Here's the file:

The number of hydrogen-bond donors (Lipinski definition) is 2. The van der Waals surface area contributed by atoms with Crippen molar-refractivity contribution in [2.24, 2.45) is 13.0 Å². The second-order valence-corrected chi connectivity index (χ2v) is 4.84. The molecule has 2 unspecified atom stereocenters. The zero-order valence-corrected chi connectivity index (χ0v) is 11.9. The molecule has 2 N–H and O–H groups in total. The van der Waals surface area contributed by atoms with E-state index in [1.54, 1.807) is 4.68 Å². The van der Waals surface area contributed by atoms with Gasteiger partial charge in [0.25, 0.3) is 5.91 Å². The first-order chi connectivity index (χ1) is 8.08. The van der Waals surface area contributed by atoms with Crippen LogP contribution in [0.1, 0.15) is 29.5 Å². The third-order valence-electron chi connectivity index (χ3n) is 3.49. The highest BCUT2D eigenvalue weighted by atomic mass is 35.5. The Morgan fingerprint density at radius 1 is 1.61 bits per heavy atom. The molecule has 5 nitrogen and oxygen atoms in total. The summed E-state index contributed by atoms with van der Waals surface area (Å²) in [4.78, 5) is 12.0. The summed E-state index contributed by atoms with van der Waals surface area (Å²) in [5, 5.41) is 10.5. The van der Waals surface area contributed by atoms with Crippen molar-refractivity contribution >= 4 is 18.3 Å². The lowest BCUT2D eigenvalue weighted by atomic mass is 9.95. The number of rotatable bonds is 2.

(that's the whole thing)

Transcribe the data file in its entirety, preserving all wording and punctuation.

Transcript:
The number of hydrogen-bond donors (Lipinski definition) is 2. The van der Waals surface area contributed by atoms with Crippen molar-refractivity contribution in [2.24, 2.45) is 13.0 Å². The second-order valence-corrected chi connectivity index (χ2v) is 4.84. The molecule has 2 unspecified atom stereocenters. The zero-order valence-corrected chi connectivity index (χ0v) is 11.9. The molecule has 2 N–H and O–H groups in total. The van der Waals surface area contributed by atoms with E-state index in [1.54, 1.807) is 4.68 Å². The van der Waals surface area contributed by atoms with Gasteiger partial charge in [0.25, 0.3) is 5.91 Å². The first-order chi connectivity index (χ1) is 8.08. The van der Waals surface area contributed by atoms with Crippen LogP contribution in [0.1, 0.15) is 29.5 Å². The third-order valence-electron chi connectivity index (χ3n) is 3.49. The highest BCUT2D eigenvalue weighted by atomic mass is 35.5. The Morgan fingerprint density at radius 1 is 1.61 bits per heavy atom. The molecule has 5 nitrogen and oxygen atoms in total. The summed E-state index contributed by atoms with van der Waals surface area (Å²) in [4.78, 5) is 12.0. The summed E-state index contributed by atoms with van der Waals surface area (Å²) in [5, 5.41) is 10.5. The van der Waals surface area contributed by atoms with Crippen molar-refractivity contribution >= 4 is 18.3 Å². The lowest BCUT2D eigenvalue weighted by atomic mass is 9.95. The number of rotatable bonds is 2.